Hische’s counsel is her typical blend of humor and practical advice. In describing the typical sequence of outraged reaction followed by regret and a more formal communication with the infringer, she recommends skipping the rage. She also distinguishes between an individual who is copying an artists’ style versus a designer or agency actually reusing work without permission. In the former case, Hische points out that the imitator may be inexperienced, and she advises educating them about the inadvisability of copying someone else’s style.
In the case of a work being outright infringed, Hische recommends sending a stern letter to the artist or agency that produced the infringing work. However, she cautions that taking on a large company can be expensive and time consuming, citing Modern Dog’s recent successful case against Target, Disney and Jaya Apparel Group. She sums up by stating that her best advice is to register the copyright on your creations: “While you of course ‘own the copyright’ to the images you create unless you're transferring them to the client in a contract, it’s difficult to pursue copyright infringement cases without having filed for copyright of the images officially.”
Note: While original images are automatically copyrighted to their creators, registering the copyrights confers a extra degree of legal clout: it creates a public record of authorship, it’s required before an infringer can be taken to court, and it enables the creator to sue for damages and be awarded legal fees. For more information on copyrights, visit our article in our Resources page.
The issue of fan-copying is a topic Hische addressed in a much earlier article, “Inspiration vs. Imitation.” The article was directed towards aspiring artists and fans who openly plagiarized Hiche’s work. In this article she makes a clear distinction between copying as a learning tool, versus passing off work which closely replicates another’s as original work. She advises new artists on how to move past simply imitating their role models: draw from many inspirations rather than a chosen few; dig into historical references; train your eye to spot differences and originality; and be aware that passing derivative work as original will ruin your reputation amongst your peers and potential employers.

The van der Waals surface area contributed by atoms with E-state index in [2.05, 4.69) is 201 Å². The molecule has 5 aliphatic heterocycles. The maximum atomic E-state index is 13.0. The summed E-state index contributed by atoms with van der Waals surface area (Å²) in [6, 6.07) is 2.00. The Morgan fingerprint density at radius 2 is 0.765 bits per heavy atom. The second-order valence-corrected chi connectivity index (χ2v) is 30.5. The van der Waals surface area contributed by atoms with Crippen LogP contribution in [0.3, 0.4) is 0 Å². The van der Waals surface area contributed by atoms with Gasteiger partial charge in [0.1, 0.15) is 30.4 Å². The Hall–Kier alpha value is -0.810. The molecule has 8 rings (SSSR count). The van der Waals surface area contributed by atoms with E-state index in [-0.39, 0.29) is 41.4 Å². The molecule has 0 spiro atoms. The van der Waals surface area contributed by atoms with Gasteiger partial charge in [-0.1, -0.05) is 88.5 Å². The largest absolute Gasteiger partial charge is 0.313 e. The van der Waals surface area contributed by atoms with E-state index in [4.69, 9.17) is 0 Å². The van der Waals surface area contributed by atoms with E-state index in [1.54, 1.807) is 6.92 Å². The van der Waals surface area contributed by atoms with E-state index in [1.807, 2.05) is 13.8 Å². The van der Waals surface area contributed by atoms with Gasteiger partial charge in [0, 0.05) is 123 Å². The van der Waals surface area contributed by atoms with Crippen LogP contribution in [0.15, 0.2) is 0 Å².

Name that Typeface from 1932: Advanced Font Search
Posted by Rebecca Blake on April 07, 2014
Designing a poster for a production of “Ragtime” and want to achieve typographic authenticity? Visit the Advanced Search feature on Fonts in Use. The search parameter will permit you to search for fonts by publish date, or covering dates before or after a particular year. Additional search fields will let you select by foundry, designer or agency, published format (including tablet/iPad), location, etc. The results are displayed in thumbnails with the typefaces used listed underneath. Clicking onto the font name will take you to a page listing the designer and foundry, with links to their websites, and a list of related faces.
The samples displayed are pulled from examples submitted to contributors to Fonts in Use, and are limited to that database. Searching by multiple fields can yield little to no results. However, Fonts in Use is soliciting contributions to their collection. To do so, you must create an account. Once that’s done, you can upload samples from your computer, or add images directly from the Web or Flckr. Submissions are reviewed by staff, who can also identify the submitted fonts. (Custom lettering is not accepted.)
While the material on the site is published under the doctrine of fair use, the website encourages contributors to include the source, designer, and photographer, if possible. The site also asks that they be notified if any work is identified as infringing on copyright. A full description of how to contribute to the collection is included in their FAQs page. Fonts in Use is a public archive of typography founded by Sam Berlow, Stephen Coles, and Nick Sherman. It exists independently of any type foundry or corporation. In addition to the collection, the site includes a blog with articles written by contributors such as Roger Black and Indra Kupferschmid.Previous Page Next Page